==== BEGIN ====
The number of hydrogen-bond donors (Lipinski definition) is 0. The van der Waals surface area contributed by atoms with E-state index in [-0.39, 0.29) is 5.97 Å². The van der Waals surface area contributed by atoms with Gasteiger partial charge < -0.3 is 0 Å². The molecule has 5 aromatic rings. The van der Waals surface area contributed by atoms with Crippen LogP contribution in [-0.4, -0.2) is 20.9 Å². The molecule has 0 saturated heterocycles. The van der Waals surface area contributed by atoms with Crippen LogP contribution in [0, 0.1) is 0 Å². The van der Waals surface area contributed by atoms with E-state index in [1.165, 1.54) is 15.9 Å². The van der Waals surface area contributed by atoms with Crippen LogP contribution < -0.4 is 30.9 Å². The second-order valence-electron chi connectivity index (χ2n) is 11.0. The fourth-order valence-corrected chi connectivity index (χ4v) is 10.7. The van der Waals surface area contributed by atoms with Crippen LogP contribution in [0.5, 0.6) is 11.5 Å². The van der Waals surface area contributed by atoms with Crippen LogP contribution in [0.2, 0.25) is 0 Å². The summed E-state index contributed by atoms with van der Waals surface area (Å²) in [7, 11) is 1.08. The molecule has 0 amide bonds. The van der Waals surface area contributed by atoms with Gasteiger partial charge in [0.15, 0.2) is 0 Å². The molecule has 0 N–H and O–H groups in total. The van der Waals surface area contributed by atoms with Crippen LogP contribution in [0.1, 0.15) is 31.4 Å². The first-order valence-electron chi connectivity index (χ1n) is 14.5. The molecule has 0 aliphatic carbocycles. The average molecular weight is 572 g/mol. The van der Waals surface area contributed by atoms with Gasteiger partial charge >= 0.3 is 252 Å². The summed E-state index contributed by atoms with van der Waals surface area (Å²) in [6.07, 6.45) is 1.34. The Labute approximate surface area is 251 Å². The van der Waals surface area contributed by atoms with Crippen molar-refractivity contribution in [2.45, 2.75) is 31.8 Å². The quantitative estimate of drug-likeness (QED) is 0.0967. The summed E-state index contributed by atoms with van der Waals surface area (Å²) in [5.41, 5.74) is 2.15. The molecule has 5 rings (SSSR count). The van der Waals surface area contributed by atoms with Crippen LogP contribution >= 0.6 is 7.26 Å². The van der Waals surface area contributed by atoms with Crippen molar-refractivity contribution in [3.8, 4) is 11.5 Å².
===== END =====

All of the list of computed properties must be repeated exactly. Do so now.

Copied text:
The number of hydrogen-bond donors (Lipinski definition) is 0. The van der Waals surface area contributed by atoms with E-state index in [-0.39, 0.29) is 5.97 Å². The van der Waals surface area contributed by atoms with Gasteiger partial charge < -0.3 is 0 Å². The molecule has 5 aromatic rings. The van der Waals surface area contributed by atoms with Crippen LogP contribution in [-0.4, -0.2) is 20.9 Å². The molecule has 0 saturated heterocycles. The van der Waals surface area contributed by atoms with Crippen LogP contribution in [0, 0.1) is 0 Å². The van der Waals surface area contributed by atoms with E-state index in [1.165, 1.54) is 15.9 Å². The van der Waals surface area contributed by atoms with Crippen LogP contribution < -0.4 is 30.9 Å². The second-order valence-electron chi connectivity index (χ2n) is 11.0. The fourth-order valence-corrected chi connectivity index (χ4v) is 10.7. The van der Waals surface area contributed by atoms with Crippen LogP contribution in [0.5, 0.6) is 11.5 Å². The van der Waals surface area contributed by atoms with Crippen LogP contribution in [0.2, 0.25) is 0 Å². The summed E-state index contributed by atoms with van der Waals surface area (Å²) in [7, 11) is 1.08. The molecule has 0 amide bonds. The van der Waals surface area contributed by atoms with Gasteiger partial charge in [0.15, 0.2) is 0 Å². The molecule has 0 N–H and O–H groups in total. The van der Waals surface area contributed by atoms with Crippen LogP contribution in [0.1, 0.15) is 31.4 Å². The first-order valence-electron chi connectivity index (χ1n) is 14.5. The molecule has 0 aliphatic carbocycles. The average molecular weight is 572 g/mol. The van der Waals surface area contributed by atoms with Gasteiger partial charge >= 0.3 is 252 Å². The summed E-state index contributed by atoms with van der Waals surface area (Å²) in [6.07, 6.45) is 1.34. The Labute approximate surface area is 251 Å². The van der Waals surface area contributed by atoms with Crippen molar-refractivity contribution in [2.45, 2.75) is 31.8 Å². The quantitative estimate of drug-likeness (QED) is 0.0967. The summed E-state index contributed by atoms with van der Waals surface area (Å²) in [5.41, 5.74) is 2.15. The molecule has 5 rings (SSSR count). The van der Waals surface area contributed by atoms with Crippen LogP contribution >= 0.6 is 7.26 Å². The van der Waals surface area contributed by atoms with Crippen molar-refractivity contribution in [3.8, 4) is 11.5 Å².